Supervisors support borrowing $8 million for Zion Crossroads water project

The Fluvanna County Board of Supervisors moved through a relatively light agenda during its Wednesday afternoon (June 7) meeting, focusing mainly on staffing and investments.

Finance Director Eric Dahl presented several financing options for the Zion Crossroads water and sewer project. He illustrated several funding tiers at different interest rates and loan durations and asked supervisors for "a general sense" of how they would like to fund it before county finance officials developed a formal plan. 

Wayne Stephens, director of public works, encouraged supervisors to look at the project not as an expense but as a revenue generator. "You build it, businesses hook up to it, use it, and start generating business taxes, sales taxes, and so on,” he said.

“You should think of this as an investment,” Supervisor Tony O’Brien agreed.

After some debate, supervisors said they could support an $8 million loan for a 20-year period at a maximum of 4 percent interest. A formal resolution will be presented to them later this year.

Management analyst Martin Brookhart asked for approval of a $500 transfer from a contingency fund to the Fluvanna Arts Council. The Council usually receives a $5,000 grant from the Virginia Commission for the Arts, but this year the grant program was reduced to $4,500. The $500 transfer would keep the council at its current funding level.  

Supervisor Don Weaver questioned why it was the responsibility of the county to make up shortfalls in state funding, but Supervisors Mozell Booker and O’Brien both praised the Fluvanna Arts Council for its work and signaled their support for the transfer. The motion passed 3-2 (Supervisors Trish Eager and Weaver dissenting).

Commonwealth's Attorney Jeff Haislip requested approval for a temporary intern with a stipend of $2,000 taken from the Drug Forfeiture Account, a fund created from assets seized in drug-related cases.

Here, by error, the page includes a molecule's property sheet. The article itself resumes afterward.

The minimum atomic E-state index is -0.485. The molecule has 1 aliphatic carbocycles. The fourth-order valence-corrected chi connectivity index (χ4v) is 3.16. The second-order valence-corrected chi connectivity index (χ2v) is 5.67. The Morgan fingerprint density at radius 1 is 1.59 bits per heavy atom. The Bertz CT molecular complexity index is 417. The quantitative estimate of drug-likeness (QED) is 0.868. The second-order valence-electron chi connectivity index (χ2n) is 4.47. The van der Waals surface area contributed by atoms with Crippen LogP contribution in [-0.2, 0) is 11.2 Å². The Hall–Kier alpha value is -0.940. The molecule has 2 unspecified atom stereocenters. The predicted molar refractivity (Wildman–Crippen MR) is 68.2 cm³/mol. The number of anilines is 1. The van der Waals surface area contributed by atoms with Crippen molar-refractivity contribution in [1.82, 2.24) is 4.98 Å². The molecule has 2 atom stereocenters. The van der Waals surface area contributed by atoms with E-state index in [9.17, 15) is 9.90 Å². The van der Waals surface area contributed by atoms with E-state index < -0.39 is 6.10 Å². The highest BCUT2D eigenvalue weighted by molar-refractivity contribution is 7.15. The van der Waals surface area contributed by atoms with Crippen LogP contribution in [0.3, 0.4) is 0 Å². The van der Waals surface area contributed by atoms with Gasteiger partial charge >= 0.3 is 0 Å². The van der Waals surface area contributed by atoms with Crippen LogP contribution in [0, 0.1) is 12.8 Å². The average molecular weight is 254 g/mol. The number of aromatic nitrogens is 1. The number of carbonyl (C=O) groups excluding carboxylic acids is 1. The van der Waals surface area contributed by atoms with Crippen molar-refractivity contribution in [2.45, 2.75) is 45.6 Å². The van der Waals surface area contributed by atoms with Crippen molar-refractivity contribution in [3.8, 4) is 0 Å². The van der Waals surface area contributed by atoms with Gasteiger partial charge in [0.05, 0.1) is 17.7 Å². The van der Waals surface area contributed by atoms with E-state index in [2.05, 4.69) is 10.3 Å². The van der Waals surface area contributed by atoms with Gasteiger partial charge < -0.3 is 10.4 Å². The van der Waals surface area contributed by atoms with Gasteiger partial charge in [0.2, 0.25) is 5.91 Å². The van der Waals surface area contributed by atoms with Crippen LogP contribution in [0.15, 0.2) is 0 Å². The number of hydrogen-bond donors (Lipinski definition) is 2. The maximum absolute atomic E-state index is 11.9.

Haislip explained that the intern had worked for his office while in high school and had "caught the bug." He is now a third-year law student at Washington and Lee University in Lexington. Haislip said he thought "$50 a day for his services is more than fair." The request was approved.

With three upcoming vacancies in the public works department, Stephens said it was a good time to modify current job titles and pay bands.  

"We're going to have both a specialist and a technician when we get everyone hired," he told supervisors. The changes in titles and job descriptions will allow opportunities to promote staff if they gain new skills. Under the new pay bands, payroll expenses will also drop about $15,000.

Supervisors passed the motion 5-0.

One of the more complicated items on the agenda was the proposal to modify the county's contract with Raymond James Public Finance Investment Strategies to provide bidding agent services for procurement of an escrow float contract for the proceeds of the Virginia Public School Authority's Series 2012 D Bonds.

Dahl discussed the merits and drawbacks a half a dozen different options. The primary benefit of using a bidding agent is the potential for higher net savings, since the agent would monitor the market for the best moment to act. However, the service comes with a $25,000 fee, and this was a point of concern for Eager and O'Brien.    

After a short debate, supervisors ended the discussion by tabling the motion until next spring or summer.